The Taliban have naturally exploited America’s trash-dump blunder. Domestic critics of President Obama, and opponents of the Afghan war, have attempted to do the same. Newt Gingrich, with typical enraged incoherence, occupied both camps. He charged that Obama, by his apology, had “surrendered” — and then proceeded to urge American surrender. “If Hamid Karzai, the president of Afghanistan, doesn’t feel like apologizing,” said Gingrich, “then we should say goodbye and good luck, we don’t need to be here risking our lives and wasting our money on somebody who doesn’t care.”
Gingrich would shape U.S. grand strategy in a fit of personal pique with a foreign leader. It is the type of Republican foreign policy attack that makes Obama look like Metternich.
More serious critics of the war contend that the Afghan reaction to the Koran-burning incident — including the treacherous killing of American officers — indicates a doomed counterinsurgency campaign. Afghan hearts and minds, they argue, are beyond winning.
The frustration is understandable, but the case is overstated. The current crisis, says Michael O’Hanlon of the Brookings Institution, is “far more than a blip, but less than a catastrophe.” According to O’Hanlon, the United States is consistently more popular in Afghanistan than elsewhere in the Islamic world. Betrayal by Afghan soldiers and officials is disturbing and damaging but not generalized or dramatically growing. Many Afghans fear a hurried U.S. departure far more than they resent America’s presence. And Karzai’s reaction to the Koran incident has been measured, particularly when compared with past tantrums.
Obama’s Afghan strategy — including a large troop surge and expanded training and mentoring of Afghan forces — is more successful than some credit. In the south — the Taliban homeland — insurgents have been deprived of sanctuaries and weapons caches. Violence in that region was down by a third in 2011, compared with the previous year. About 300,000 Afghan soldiers and police are deployed across the country. More than half of U.S. military forces engage in joint operations with their Afghan counterparts. While conditions in Afghanistan’s north and west have deteriorated the past few years — complicating the work of relief organizations — the overall levels of violence are not severe. The east, in contrast, has serious and growing challenges.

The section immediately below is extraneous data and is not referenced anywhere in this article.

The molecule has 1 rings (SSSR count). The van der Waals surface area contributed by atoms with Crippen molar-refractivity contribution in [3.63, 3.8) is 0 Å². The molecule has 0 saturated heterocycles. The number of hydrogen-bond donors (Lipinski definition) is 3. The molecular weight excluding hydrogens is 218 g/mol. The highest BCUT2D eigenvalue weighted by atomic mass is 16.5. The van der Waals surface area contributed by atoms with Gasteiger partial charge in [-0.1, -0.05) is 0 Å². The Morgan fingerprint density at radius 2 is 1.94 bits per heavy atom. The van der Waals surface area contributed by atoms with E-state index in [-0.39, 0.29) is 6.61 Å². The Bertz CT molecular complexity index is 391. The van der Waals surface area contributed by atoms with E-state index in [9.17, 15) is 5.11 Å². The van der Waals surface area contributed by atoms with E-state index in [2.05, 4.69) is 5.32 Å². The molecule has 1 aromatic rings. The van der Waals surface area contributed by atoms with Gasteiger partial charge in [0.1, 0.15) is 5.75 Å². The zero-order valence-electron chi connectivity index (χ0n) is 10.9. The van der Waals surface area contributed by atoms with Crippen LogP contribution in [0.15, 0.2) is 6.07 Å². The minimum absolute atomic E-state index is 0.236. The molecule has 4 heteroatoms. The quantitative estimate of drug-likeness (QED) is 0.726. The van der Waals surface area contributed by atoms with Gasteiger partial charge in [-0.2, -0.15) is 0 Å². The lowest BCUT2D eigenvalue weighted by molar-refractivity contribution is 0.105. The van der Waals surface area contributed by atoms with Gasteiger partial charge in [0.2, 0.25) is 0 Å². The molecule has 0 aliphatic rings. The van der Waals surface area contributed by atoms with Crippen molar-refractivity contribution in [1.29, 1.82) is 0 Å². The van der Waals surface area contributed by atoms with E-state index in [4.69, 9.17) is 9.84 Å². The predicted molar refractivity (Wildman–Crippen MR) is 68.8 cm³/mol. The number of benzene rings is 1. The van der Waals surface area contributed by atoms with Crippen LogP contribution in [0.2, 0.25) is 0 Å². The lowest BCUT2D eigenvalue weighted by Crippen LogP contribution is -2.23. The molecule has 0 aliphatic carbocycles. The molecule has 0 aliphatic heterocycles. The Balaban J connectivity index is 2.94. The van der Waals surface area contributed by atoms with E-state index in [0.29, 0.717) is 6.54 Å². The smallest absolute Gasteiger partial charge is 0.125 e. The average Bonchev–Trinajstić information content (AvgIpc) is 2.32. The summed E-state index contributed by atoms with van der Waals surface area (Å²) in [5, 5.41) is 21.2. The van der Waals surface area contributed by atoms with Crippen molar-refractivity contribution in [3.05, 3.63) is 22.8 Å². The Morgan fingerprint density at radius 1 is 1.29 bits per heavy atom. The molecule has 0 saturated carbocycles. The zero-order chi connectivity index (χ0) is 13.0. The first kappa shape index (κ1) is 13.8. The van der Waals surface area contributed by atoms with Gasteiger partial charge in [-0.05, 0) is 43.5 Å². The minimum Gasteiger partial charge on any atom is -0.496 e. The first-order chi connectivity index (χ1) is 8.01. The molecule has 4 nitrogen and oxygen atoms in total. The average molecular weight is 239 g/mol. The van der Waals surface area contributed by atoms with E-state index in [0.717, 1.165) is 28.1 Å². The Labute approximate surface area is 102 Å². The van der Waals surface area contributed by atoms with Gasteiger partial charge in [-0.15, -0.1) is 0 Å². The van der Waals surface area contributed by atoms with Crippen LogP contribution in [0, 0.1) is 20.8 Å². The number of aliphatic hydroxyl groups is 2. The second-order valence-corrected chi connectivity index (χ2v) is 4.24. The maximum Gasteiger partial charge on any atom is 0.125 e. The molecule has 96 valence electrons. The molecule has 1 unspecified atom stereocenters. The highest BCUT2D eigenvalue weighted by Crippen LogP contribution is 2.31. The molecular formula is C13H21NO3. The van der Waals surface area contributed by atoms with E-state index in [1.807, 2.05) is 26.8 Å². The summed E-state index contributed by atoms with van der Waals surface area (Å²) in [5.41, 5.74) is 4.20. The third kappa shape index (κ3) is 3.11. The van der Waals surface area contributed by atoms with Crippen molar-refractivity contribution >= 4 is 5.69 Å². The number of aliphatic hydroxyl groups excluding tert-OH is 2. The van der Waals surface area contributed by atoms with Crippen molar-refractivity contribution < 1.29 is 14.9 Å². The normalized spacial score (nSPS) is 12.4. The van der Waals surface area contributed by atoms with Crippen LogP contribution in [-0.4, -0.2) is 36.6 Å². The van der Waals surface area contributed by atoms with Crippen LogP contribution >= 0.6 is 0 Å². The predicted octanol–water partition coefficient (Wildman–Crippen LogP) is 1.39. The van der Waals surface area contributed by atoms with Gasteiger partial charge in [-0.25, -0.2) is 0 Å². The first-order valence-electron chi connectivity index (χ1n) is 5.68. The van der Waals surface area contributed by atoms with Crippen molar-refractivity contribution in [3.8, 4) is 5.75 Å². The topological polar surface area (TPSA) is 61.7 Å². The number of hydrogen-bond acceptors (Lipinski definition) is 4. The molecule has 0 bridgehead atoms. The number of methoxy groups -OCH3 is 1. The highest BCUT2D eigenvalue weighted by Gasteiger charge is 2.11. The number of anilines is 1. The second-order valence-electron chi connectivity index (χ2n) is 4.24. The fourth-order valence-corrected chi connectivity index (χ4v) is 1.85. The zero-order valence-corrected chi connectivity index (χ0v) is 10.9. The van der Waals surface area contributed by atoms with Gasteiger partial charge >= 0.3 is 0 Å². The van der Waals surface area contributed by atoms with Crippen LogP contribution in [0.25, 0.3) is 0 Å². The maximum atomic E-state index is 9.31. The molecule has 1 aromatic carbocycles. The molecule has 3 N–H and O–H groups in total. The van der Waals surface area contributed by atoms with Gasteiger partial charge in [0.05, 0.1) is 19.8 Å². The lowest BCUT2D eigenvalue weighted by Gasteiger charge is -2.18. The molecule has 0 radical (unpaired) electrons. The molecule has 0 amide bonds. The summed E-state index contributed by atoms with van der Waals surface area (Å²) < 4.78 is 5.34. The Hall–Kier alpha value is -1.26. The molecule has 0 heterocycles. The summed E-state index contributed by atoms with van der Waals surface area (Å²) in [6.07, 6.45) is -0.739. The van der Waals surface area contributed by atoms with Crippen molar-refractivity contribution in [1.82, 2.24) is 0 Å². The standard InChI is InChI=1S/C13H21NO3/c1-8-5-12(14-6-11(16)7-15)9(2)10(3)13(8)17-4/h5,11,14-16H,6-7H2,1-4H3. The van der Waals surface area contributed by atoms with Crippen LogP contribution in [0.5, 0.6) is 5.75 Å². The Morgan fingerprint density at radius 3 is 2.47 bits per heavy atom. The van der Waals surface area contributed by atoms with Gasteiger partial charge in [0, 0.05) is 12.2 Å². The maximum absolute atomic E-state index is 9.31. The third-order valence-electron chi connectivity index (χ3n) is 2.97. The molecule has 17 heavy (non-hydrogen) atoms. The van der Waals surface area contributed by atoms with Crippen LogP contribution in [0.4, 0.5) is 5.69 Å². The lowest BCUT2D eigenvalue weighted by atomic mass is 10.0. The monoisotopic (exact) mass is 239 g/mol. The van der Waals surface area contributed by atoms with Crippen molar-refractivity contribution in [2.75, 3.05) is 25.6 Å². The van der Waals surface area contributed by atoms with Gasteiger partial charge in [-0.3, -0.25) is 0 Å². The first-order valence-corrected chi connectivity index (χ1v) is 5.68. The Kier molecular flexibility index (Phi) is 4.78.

Gains in Afghanistan are not as dramatic as those in Iraq circa 2008. But they provide a reasonable hope that security responsibilities can be gradually shifted to Afghan forces by 2014, with American troops playing a supportive (but still substantial) role.
The Obama administration has earned some criticism. It has an alarming tendency to undermine its own strategy. Early on, administration officials engaged in the concerted alienation of Karzai, who became convinced that U.S. complaints about corruption were really attempts to undercut him. Influence and leverage were squandered. More recently, Obama’s decision to quicken the pace of troop withdrawal — against the advice of his commanders — has damaged military prospects, particularly in the east. It is difficult to see how troop density in that region will ever be sufficient for counterinsurgency success.
Because progress is mixed and fragile, the American endgame will be crucial. It won’t be possible for U.S. forces to leave Afghanistan precipitously, as Obama left Iraq after a failed negotiation over status of forces. The absence of a strong security partnership between America and the Afghan government following 2014, says O’Hanlon, would be “potentially fatal.” Afghanistan could again become a haven for extremist groups that attack America and India and further destabilize a nuclear Pakistan.
An endless commitment in Afghanistan is not an option. But the choice between a hasty retreat and a patient drawdown will matter greatly.